(06/18/09 in Los Angeles, CA) The bill for last Thursday night’s show at The Troubadour was short and to the point: The Subjects and White Rabbits. The doors opened and the crowd started filling in (and making a beeline for the bar) as we all settled in for what turned out to be an hour wait for the opening band.
Normally, opening acts are up-and-comers -- new bands that could potentially be very great but just don’t have enough of a fan-base yet. However, I got the impression that Brooklyn-based band The Subjects already had a bit of a following. There was a small crowd of kids huddled and a few adults here and there who started cheering as the band walked onstage. As soon as The Subjects started playing, I could see why White Rabbits brought them on tour. Aside from hailing from the same city, the bouncy five-piece churned out upbeat, fun music that sounded like it was one part Fleet Foxes, one part Spoon, and one part Harlem Shakes. There was an inherent comfort and appeal in their music. It was familiar-sounding enough to know you would like it, but new and intriguing enough to make you want to listen to it before writing it off as another version of an older band.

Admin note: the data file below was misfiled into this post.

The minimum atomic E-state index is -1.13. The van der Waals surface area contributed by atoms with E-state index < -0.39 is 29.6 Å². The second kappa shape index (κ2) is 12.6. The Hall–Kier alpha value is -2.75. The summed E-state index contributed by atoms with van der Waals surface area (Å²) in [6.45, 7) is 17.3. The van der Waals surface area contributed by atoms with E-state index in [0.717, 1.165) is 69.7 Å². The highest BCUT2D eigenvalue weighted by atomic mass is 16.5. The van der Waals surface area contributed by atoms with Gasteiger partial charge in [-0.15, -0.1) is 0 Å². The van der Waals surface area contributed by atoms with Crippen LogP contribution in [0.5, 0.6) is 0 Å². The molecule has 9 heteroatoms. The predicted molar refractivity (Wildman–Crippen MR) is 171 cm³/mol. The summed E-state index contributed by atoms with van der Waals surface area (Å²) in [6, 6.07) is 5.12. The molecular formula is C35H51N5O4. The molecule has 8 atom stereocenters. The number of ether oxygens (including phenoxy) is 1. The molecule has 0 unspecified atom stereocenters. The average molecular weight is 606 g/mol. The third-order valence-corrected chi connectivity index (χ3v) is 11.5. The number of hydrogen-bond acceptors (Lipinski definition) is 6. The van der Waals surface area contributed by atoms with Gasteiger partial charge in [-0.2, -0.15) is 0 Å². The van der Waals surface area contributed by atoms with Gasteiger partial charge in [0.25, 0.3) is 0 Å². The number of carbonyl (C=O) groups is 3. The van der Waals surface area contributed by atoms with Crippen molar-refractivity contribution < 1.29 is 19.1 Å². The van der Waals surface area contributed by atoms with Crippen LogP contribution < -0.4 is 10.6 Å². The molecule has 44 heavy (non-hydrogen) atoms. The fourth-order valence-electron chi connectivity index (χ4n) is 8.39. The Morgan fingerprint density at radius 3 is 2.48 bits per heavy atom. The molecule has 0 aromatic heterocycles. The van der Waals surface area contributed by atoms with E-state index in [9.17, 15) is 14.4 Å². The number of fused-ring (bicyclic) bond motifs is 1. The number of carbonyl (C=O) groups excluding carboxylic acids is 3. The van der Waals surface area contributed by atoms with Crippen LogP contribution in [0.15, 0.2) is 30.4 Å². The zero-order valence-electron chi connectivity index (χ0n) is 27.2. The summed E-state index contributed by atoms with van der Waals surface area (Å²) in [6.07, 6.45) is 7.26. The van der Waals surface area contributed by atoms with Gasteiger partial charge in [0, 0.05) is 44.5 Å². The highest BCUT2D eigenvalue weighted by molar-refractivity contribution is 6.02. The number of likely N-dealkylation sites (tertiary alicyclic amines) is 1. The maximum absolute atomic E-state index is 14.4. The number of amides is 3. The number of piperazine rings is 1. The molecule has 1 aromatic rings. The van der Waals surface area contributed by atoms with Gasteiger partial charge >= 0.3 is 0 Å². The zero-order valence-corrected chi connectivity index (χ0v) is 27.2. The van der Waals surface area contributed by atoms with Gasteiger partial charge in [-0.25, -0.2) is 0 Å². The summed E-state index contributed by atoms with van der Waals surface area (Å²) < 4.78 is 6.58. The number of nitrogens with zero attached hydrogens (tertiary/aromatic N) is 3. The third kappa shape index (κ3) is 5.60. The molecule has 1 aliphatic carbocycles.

Thirty minutes later, before a completely packed (and possibly inebriated) audience, White Rabbits took the stage and, without greeting the audience, dove straight into the music. The band performed a handful of songs from their newest release, It’s Frightening, including “They Done Wrong/We Done Wrong,” “Lionesse,” “Company I Keep,” and the ever-popular single, “Percussion Gun.” In addition to those, they also played “Kid on my Shoulders,” “The Plot” and “While We Go Dancing,” which proved to be crowd favorites from their 2007 record Fort Nightly.
What really made the show special was the band’s use of drums. Since many of their songs are set against a backdrop of heavy percussion, it only made sense that they would have a set of floor drums to play in addition to the drum kit. The whole thing gave the show a wild, tribal feel. That, coupled with the intense passion and energy coming from the band onstage, just made the entire show feel like one big party.
White Rabbits wrapped up and -- on par with the tradition of concerts -- came out for an encore, during which they played the softer “The Salesman (Tramp Life)” and left the stage for good.
Even though I had little-to-no room to move around and some kid who offered to give me the White Rabbits show poster decided he didn’t want me to have it after all, the feeling I got from watching two great bands leave their hearts on the stage and having the crowd party along made everything completely worth it...If you ever get the chance to see White Rabbits live, be it in a huge venue or a small bar, do it. I promise you won’t regret it.
For Fans Of: Modest Mouse, Ratatat
Standout Tracks: "Company I Keep", "Percussion Gun"